For decades, scientists have theorized that a massive impact caused the Cretaceous-Paleogene extinction event. This event occurred about 66 million years ago and caused the mass extinction of about 75% of all plant and animal species on Earth (including the non-avian dinosaurs). With the discovery of the massive Chicxulub crater in the Yucatan Peninsula (southern Mexico) in the 1970s, scientists concluded that they’d found the impact responsible. Based on all the available data, the Chicxulub Impact event is believed to have been as powerful as 100,000 billion metric tons (110,231 U.S tons) of TNT.
This blast was more powerful than all the nuclear devices in the world combined and sent an estimated 25 trillion metric tons (~27.5 US tons) of hot dust, ash, and steam into the atmosphere, creating a global winter. But according to new research led by the University of Michigan, an international team of geologists has determined that the impact also created a global tsunami. According to their findings, this tsunami was 30,000 times more powerful than the 2004 Indian Ocean tsunami, one of the largest and most devastating tsunamis on record.
For decades, scientists have debated the cause of the mass extinction that wiped out the dinosaurs and other life 65 million years ago. While the majority of researchers agree that a massive asteroid impact at Chicxulub, Mexico is the culprit, there have been some dissenters. Now, new research is questioning just a portion of the asteroid/Cretaceous-Paleogene extinction scenario. While the scientists involved in the study don’t doubt that such an asteroid impact actually happened, their research shows it is just not possible that vast global firestorms could have ravaged our planet and be the main cause of the extinction.
Researchers from the University of Exeter, University of Edinburgh and Imperial College London recreated the vast energy released from a 15-km wide asteroid slamming into Earth, which occurred around the time that dinosaurs became extinct.
They found that close to the impact site — a 180 km wide crater in Mexico — the heat pulse would have lasted for less than a minute. This intense but short-lived heat, the team says, could not have ignited live plants, challenging the idea that the impact led to global firestorms.
However, they did find that the effects of the impact would actually be worse on the other side of the planet, where less intense but longer periods of heat could have ignited live plant matter.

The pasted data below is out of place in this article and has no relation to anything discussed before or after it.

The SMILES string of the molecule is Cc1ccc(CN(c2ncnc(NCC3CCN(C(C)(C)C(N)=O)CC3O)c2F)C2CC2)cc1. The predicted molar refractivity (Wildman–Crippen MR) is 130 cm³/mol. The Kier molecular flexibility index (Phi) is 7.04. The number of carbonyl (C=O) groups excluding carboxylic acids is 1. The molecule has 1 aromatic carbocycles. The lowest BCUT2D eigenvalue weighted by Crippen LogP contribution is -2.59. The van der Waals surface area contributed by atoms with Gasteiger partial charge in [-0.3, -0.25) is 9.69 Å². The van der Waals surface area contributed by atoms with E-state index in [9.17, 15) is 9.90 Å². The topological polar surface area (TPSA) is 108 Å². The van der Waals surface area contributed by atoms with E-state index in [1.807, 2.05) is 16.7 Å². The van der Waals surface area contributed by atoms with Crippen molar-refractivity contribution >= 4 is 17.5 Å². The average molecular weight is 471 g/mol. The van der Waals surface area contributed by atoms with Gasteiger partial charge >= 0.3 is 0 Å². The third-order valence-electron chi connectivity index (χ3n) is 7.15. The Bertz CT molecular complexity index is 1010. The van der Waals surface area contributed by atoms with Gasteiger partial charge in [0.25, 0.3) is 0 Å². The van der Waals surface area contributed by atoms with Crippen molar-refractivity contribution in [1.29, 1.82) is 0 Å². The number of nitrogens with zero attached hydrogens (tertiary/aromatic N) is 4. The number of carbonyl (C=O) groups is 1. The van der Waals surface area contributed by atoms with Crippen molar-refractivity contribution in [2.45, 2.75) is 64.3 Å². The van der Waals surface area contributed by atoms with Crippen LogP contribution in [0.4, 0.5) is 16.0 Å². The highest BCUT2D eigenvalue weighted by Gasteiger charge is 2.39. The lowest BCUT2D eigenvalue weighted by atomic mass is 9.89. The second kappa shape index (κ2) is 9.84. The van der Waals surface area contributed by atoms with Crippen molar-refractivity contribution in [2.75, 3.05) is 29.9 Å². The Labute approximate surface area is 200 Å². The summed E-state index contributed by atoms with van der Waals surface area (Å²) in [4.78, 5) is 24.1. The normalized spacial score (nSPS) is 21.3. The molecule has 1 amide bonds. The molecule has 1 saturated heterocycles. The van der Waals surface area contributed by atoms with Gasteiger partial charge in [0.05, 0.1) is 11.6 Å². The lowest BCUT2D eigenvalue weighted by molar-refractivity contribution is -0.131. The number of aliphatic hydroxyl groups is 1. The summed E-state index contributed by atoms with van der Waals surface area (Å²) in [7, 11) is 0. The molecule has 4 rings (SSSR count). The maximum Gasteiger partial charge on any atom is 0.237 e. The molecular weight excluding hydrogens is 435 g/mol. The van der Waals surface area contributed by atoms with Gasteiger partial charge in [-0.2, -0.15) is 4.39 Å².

“By combining computer simulations of the impact with methods from engineering we have been able to recreate the enormous heat of the impact in the laboratory,” said Dr. Claire Belcher from the University of Exeter. “This has shown us that the heat was more likely to severely affect ecosystems a long distance away, such that forests in New Zealand would have had more chance of suffering major wildfires than forests in North America that were close to the impact. This flips our understanding of the effects of the impact on its head and means that palaeontologists may need to look for new clues from fossils found a long way from the impact to better understand the mass extinction event.”
The Cretaceous-Paleogene extinction was one of the biggest in Earth’s history and geologic evidence of the impact has been discovered in rock layers around the world from this time period. Some critics of the asteroid impact theory as a cause of the extinction have pointed to some of the microfossils from the Gulf of Mexico that show the impact occurred well before the extinction and could not have been its primary cause. Others point to volcanism that produced the Deccan traps of India around this time as a possible cause of the extinction.
But multiple models have showed such an impact would have instantly caused devastating shock waves, tsunamis, and the release of large amounts of dust, debris and gases that would have led to a low light levels and a prolonged cooling of Earth’s surface. The darkness and a global winter would have decimated the planet life and the dependent animals.
So while fire and brimstone may not have played a big role in the Cretaceous-Paleogene extinction, there was plenty of destruction and mayhem for the resulting extinction of more than 70% of known species.
Here’s a video from the researchers that shows their findings that close to the impact site, the heat pulse was too short to ignite live plant material.